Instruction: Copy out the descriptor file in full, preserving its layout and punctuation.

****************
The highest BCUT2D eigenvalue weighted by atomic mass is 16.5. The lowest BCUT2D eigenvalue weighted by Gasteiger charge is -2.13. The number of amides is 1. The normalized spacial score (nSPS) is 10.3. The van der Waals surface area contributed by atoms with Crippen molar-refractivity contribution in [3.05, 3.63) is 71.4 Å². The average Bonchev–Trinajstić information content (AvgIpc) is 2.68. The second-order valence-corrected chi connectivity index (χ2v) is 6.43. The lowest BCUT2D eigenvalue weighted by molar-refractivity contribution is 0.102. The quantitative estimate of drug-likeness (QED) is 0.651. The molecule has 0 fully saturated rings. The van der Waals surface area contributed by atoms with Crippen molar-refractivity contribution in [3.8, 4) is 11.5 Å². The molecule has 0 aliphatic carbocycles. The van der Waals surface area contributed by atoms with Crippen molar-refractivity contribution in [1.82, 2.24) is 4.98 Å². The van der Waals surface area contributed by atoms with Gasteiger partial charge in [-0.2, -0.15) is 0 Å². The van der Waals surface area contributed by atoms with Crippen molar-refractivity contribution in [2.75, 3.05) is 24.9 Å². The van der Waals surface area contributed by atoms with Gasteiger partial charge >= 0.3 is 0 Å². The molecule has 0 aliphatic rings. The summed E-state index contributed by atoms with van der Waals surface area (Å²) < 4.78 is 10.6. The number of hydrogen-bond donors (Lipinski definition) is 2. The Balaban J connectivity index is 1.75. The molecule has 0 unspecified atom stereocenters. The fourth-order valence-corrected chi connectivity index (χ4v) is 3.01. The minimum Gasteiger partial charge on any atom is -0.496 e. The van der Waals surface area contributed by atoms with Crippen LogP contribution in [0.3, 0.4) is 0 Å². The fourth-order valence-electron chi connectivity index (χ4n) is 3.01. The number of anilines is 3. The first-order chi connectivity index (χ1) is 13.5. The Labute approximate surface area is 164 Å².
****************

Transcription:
The highest BCUT2D eigenvalue weighted by atomic mass is 16.5. The lowest BCUT2D eigenvalue weighted by Gasteiger charge is -2.13. The number of amides is 1. The normalized spacial score (nSPS) is 10.3. The van der Waals surface area contributed by atoms with Crippen molar-refractivity contribution in [3.05, 3.63) is 71.4 Å². The average Bonchev–Trinajstić information content (AvgIpc) is 2.68. The second-order valence-corrected chi connectivity index (χ2v) is 6.43. The lowest BCUT2D eigenvalue weighted by molar-refractivity contribution is 0.102. The quantitative estimate of drug-likeness (QED) is 0.651. The molecule has 0 fully saturated rings. The van der Waals surface area contributed by atoms with Crippen molar-refractivity contribution in [3.8, 4) is 11.5 Å². The molecule has 0 aliphatic carbocycles. The van der Waals surface area contributed by atoms with Crippen molar-refractivity contribution in [1.82, 2.24) is 4.98 Å². The van der Waals surface area contributed by atoms with Gasteiger partial charge in [-0.2, -0.15) is 0 Å². The van der Waals surface area contributed by atoms with Crippen molar-refractivity contribution in [2.75, 3.05) is 24.9 Å². The van der Waals surface area contributed by atoms with Gasteiger partial charge >= 0.3 is 0 Å². The molecule has 0 aliphatic rings. The summed E-state index contributed by atoms with van der Waals surface area (Å²) < 4.78 is 10.6. The number of hydrogen-bond donors (Lipinski definition) is 2. The Balaban J connectivity index is 1.75. The molecule has 0 unspecified atom stereocenters. The fourth-order valence-corrected chi connectivity index (χ4v) is 3.01. The minimum Gasteiger partial charge on any atom is -0.496 e. The van der Waals surface area contributed by atoms with Crippen LogP contribution in [0.3, 0.4) is 0 Å². The fourth-order valence-electron chi connectivity index (χ4n) is 3.01. The number of anilines is 3. The first-order chi connectivity index (χ1) is 13.5. The Labute approximate surface area is 164 Å².